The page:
The British brand's head of engineering tells us why.
In the automotive world, two great movements are currently underway - the pursuit of electrification and the pursuit of full autonomy. While more and more brands are being forced to adopt electrification strategies by changing legislation in major markets, autonomy is more of a technological feat, a "put a man on the moon" kind of technology race to see who can do it first and revolutionize personal transport. Bentley might seem an ideal candidate for such technology, being a luxury brand often associated with chauffeur-driven limousines for the wealthy elite. But Dr. Matthias Rabe, member of the board for engineering and the man tasked with piloting Bentley into the era of electrification, says autonomous driving is not something Bentley wants to pursue.
Speaking to CarBuzz, Dr. Rabe said that whether the brand is driven by electric motors or high-power W12 gasoline engines like in the Bentley Continental GT Speed, it needs to retain its core identity. "Bentley's identity is as the gentleman's driver," he tells us. "Bentley owners like driving their own vehicles and a Bentley must always be remarkable to drive." He goes on to tell us how the technology integrated into Bentley vehicles needs to supplement this identity rather than contradict it.
However, he identified two key areas where autonomy can be useful. "Traffic jams and parking are the two things no one likes to do when driving any car," he says. These are the problems he wants to solve for Bentley owners by using autonomous functionality.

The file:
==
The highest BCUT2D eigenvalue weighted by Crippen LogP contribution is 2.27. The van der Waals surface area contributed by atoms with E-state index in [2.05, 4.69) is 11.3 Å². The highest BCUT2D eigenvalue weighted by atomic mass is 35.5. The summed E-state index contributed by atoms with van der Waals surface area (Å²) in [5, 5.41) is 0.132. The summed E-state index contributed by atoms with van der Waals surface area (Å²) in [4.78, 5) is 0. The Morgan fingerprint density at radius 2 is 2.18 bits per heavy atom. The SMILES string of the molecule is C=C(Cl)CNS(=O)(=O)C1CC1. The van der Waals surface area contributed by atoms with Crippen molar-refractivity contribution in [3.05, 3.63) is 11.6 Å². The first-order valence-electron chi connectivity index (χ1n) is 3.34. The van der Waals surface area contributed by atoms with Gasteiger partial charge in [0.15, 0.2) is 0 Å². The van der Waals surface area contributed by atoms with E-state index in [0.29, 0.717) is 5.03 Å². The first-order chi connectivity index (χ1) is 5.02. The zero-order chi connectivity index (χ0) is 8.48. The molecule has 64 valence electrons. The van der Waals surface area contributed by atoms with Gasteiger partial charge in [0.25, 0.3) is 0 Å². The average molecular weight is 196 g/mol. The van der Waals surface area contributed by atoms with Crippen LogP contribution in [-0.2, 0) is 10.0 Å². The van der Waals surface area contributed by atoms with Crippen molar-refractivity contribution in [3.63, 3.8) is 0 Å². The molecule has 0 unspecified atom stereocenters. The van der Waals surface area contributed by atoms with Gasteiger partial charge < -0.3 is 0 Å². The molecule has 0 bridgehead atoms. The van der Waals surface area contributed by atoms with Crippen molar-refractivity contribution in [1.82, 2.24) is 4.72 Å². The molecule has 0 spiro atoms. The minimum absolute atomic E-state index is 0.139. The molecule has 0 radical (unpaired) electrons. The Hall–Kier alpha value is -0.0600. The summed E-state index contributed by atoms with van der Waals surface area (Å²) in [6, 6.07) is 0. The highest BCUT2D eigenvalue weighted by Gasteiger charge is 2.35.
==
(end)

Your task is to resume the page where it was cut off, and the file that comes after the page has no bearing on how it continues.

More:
"Imagine how cool it would be for you to drive to a restaurant, get out on the street, and send the car to find its own parking space." Dr. Rabe believes this is where technology can fix a problem.
Of course, a luxury brand like Bentley is driven by consumer demand. If the clientele wants a specific type of car, the brand will respond, but that's not what Bentley owners want. Rabe is adamant on this. The door is left open to autonomous technology, as Rabe highlights autonomous tech being developed within the VW Group. Audi and VW are both pursuing it, with Audi's latest Grandsphere and Skysphere concepts showcasing the technology with features like retractable steering wheels. Should the market demand autonomous tech, Bentley will be able to reach out across the group and leverage the development. But, Rabe reaffirms, "the technology will always be implemented in a way that is specific to the brand." He never wants a Bentley to feel like a Porsche or an Audi and wants to retain Bentley's driver enjoyment factor.